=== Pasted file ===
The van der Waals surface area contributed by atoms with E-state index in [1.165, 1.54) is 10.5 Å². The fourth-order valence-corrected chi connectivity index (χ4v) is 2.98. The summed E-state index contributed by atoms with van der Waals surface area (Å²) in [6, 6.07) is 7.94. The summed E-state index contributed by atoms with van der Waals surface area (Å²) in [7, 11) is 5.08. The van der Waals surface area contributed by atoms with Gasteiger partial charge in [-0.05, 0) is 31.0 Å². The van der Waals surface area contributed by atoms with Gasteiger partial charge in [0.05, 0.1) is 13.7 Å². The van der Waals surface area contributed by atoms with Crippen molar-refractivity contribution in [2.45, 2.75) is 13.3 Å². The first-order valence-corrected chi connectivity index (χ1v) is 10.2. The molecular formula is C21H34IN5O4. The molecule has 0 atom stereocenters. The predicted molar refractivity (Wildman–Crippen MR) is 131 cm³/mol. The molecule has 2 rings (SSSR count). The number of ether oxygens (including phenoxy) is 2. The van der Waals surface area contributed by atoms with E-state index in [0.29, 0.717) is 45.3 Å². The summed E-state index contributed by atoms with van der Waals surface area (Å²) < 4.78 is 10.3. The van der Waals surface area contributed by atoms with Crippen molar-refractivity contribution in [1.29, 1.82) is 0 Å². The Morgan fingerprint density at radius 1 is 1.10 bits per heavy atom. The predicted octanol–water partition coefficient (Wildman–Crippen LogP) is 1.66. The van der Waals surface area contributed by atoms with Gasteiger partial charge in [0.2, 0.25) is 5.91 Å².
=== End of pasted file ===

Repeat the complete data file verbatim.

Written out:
The van der Waals surface area contributed by atoms with E-state index in [1.165, 1.54) is 10.5 Å². The fourth-order valence-corrected chi connectivity index (χ4v) is 2.98. The summed E-state index contributed by atoms with van der Waals surface area (Å²) in [6, 6.07) is 7.94. The summed E-state index contributed by atoms with van der Waals surface area (Å²) in [7, 11) is 5.08. The van der Waals surface area contributed by atoms with Gasteiger partial charge in [-0.05, 0) is 31.0 Å². The van der Waals surface area contributed by atoms with Gasteiger partial charge in [0.05, 0.1) is 13.7 Å². The van der Waals surface area contributed by atoms with Crippen molar-refractivity contribution in [2.45, 2.75) is 13.3 Å². The first-order valence-corrected chi connectivity index (χ1v) is 10.2. The molecular formula is C21H34IN5O4. The molecule has 0 atom stereocenters. The predicted molar refractivity (Wildman–Crippen MR) is 131 cm³/mol. The molecule has 2 rings (SSSR count). The number of ether oxygens (including phenoxy) is 2. The van der Waals surface area contributed by atoms with E-state index in [0.29, 0.717) is 45.3 Å². The summed E-state index contributed by atoms with van der Waals surface area (Å²) < 4.78 is 10.3. The van der Waals surface area contributed by atoms with Crippen molar-refractivity contribution in [1.29, 1.82) is 0 Å². The Morgan fingerprint density at radius 1 is 1.10 bits per heavy atom. The predicted octanol–water partition coefficient (Wildman–Crippen LogP) is 1.66. The van der Waals surface area contributed by atoms with Gasteiger partial charge in [0.2, 0.25) is 5.91 Å².